“You don’t know what you’re talking about.”
“No, I’m right.”
“All right, let’s look it up.”
Before long, in the quest to answer the important questions, such as “What is the origin of the term: OK?” or “How many million votes more than a majority did Hillary Clinton get in the election?” or deep philosophical inquiries such as “Does the Koran actually say how many virgins will greet a Muslim martyr after he dies?” one of us will look it up on Google.
I often sit around at my favorite cigar bar with a bunch of fairly intelligent guys who like to watch various sports events, violent action movies and the occasional “Pawn Stars,” “Shark Tank” and “Storage Wars” (women are welcome, they just don’t show up much — don’t know why really, it’s kind of a mystery) and argue about facts.
I’ve engaged in such arguments with other male friends in a myriad of other venues since I was young, and inevitably someone will challenge someone else’s facts. In the old days, we’d haul out a five-year-old volume of . . . take your pick, the ‘Farmer’s Almanac’, the Encyclopedia, ‘The Elements of Style’ etc. I had one friend who would always very authoritatively say things like, “Fifty-two and a half percent of those surveyed thought that Darth Vader was Luke’s father, while twelve percent thought it was a red herring,” and you never knew whether he was just blowing smoke, or was actually in possession of the facts. By the time it occurred to anyone to check his story, we’d all forgotten what the argument was about.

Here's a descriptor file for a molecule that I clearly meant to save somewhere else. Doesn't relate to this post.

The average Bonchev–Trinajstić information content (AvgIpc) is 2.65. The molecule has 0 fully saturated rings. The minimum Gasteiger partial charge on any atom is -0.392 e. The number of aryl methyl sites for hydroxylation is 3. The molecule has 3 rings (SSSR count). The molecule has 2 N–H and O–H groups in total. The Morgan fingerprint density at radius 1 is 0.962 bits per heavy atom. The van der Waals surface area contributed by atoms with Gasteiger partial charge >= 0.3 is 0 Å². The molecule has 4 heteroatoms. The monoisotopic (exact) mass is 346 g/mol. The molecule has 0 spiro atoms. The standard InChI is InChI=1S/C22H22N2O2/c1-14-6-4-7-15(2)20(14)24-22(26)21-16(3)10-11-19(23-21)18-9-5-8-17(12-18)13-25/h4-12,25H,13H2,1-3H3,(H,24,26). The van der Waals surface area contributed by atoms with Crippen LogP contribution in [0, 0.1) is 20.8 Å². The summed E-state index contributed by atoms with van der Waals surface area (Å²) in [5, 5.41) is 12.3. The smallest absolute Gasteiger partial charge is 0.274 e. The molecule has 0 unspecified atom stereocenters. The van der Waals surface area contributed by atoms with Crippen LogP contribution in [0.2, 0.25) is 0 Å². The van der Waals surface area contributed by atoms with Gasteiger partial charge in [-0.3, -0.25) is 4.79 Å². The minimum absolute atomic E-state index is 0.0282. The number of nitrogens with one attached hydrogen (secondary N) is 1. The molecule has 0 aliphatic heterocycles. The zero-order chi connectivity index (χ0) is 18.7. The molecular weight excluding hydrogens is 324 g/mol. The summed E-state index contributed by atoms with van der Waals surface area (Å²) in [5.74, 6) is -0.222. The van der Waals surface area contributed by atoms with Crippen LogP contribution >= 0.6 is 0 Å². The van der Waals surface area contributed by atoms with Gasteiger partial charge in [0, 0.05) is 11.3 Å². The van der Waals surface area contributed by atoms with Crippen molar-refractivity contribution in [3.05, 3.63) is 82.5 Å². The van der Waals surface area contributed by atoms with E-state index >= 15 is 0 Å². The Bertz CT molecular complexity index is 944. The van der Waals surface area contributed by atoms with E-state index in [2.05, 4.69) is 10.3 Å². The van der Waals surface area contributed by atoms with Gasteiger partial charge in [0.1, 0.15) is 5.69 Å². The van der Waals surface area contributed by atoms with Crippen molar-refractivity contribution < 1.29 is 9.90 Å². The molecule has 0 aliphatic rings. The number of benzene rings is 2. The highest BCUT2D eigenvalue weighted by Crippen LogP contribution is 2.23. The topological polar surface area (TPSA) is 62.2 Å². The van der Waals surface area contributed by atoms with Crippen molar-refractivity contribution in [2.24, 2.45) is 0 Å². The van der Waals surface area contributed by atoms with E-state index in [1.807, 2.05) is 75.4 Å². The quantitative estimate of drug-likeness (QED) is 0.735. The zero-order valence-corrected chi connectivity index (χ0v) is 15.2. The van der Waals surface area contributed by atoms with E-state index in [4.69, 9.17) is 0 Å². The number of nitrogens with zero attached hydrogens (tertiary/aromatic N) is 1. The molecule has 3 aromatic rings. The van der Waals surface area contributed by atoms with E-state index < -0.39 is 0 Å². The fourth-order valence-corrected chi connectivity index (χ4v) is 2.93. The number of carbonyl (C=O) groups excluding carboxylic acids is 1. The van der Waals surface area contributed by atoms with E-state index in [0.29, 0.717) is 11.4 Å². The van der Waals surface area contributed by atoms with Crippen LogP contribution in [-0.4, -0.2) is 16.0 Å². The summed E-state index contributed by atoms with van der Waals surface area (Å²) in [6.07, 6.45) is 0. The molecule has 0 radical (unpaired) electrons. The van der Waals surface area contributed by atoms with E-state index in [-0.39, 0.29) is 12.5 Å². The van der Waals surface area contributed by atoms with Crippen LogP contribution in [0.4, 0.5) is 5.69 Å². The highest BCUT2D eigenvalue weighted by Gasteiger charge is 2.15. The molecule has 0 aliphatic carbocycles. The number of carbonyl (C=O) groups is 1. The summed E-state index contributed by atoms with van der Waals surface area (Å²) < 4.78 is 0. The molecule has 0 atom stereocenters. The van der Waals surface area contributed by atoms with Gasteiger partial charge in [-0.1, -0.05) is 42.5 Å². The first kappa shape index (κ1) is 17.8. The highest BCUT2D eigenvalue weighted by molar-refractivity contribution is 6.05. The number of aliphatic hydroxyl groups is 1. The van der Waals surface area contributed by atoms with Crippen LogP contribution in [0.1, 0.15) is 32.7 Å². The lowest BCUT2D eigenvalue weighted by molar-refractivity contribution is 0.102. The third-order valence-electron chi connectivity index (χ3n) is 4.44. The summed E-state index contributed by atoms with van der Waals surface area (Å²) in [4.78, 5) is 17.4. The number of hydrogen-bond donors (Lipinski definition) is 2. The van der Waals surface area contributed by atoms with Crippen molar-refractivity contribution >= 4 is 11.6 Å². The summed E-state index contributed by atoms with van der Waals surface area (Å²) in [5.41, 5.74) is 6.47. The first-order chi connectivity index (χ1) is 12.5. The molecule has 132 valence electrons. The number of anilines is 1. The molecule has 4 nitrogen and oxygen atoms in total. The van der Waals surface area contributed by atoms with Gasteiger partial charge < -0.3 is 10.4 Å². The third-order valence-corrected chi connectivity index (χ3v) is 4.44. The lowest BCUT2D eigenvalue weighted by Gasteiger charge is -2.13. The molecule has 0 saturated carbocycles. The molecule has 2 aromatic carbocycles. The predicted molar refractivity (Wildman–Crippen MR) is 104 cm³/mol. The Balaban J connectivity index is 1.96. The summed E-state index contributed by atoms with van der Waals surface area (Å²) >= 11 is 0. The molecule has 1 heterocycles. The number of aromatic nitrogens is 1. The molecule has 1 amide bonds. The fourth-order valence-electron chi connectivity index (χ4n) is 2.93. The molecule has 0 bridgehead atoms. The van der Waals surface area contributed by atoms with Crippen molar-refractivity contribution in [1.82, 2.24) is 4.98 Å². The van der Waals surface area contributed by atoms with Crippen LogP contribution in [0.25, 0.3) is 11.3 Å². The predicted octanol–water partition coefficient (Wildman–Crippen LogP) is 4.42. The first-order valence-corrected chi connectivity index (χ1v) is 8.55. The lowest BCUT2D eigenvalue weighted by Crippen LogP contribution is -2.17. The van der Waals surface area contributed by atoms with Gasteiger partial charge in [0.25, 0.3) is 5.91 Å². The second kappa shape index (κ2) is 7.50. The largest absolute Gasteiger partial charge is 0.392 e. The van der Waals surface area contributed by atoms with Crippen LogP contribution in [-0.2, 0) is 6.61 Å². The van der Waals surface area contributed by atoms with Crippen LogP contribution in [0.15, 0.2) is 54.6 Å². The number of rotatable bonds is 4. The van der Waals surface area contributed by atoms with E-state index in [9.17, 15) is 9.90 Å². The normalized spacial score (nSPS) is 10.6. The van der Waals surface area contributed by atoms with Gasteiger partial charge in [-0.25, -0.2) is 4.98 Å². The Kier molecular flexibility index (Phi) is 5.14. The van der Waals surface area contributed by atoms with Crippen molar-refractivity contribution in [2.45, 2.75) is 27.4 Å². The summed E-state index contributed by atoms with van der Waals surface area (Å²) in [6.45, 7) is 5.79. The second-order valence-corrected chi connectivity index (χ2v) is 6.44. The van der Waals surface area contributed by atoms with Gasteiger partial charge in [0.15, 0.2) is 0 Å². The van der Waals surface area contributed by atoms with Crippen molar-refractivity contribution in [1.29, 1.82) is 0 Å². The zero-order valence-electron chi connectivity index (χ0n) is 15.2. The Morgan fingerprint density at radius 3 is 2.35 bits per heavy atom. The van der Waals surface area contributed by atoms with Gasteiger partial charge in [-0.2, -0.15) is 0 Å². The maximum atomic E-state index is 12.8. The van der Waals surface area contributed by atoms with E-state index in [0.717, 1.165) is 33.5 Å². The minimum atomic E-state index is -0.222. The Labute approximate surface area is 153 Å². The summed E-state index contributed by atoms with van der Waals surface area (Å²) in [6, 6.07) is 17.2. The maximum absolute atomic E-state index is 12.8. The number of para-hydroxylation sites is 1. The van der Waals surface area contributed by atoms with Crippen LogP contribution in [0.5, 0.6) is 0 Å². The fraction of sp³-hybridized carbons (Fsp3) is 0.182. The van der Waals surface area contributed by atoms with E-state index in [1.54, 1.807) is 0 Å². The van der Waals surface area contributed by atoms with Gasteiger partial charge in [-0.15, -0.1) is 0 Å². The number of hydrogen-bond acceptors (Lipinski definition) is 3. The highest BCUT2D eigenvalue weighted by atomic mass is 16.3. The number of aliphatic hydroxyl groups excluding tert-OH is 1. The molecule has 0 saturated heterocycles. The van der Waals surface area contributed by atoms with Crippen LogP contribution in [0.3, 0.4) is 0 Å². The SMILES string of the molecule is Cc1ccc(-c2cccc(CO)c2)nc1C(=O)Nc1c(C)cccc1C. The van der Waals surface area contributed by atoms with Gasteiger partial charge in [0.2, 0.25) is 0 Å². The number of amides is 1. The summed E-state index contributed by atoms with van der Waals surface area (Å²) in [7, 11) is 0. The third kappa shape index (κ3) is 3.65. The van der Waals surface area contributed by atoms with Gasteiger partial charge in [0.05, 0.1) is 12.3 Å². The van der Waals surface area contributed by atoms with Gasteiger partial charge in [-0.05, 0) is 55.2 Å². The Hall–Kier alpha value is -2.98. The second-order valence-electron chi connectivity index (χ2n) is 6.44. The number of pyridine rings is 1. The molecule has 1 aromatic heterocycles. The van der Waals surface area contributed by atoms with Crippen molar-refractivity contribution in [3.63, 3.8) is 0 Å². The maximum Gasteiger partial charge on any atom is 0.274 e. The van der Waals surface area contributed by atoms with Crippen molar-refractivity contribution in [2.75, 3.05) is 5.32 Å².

Today you can settle these things in a jiffy, using Google or IMDb (for movie facts), to the point where someone will protest, “No! Don’t look it up. I want to remember it on my own!”
Just when you thought you were safe to look things up on the internet, there comes the tragedy of “fake news.” Since the election some left of center pundits and academics have started to put together lists of “fake news” sites that are supposedly harming the republic through the dissemination of non-factual articles. Incredibly — from a probability standpoint — almost all of these “fake news” sites are right wing. Amazing! It’s kind of like flipping a coin ten times and getting heads each time. What are the odds?
The funny thing is, of course, is that there have been “fake” news sites and fake facts floating around as long as there has been an internet. Over the past 20 years — I’ve been sent emails with stories like: “Bill Clinton admits to fathering ten illegitimate children,” or “George Bush got a DUI last week but it was covered up by the Secret Service,” and, “Aardvark and Sasquatch mate and produce a Republican.”
So, I really don’t understand the sudden concern about “fake news,” and fake news sites. If people want to find out the truth of things, it doesn’t take a whole lot of time and effort to get to the truth. As the “X-files” used to say, “The truth is out there.” All you have to do is go find it.
Meantime, if you want the local truth: read the Times-Advocate.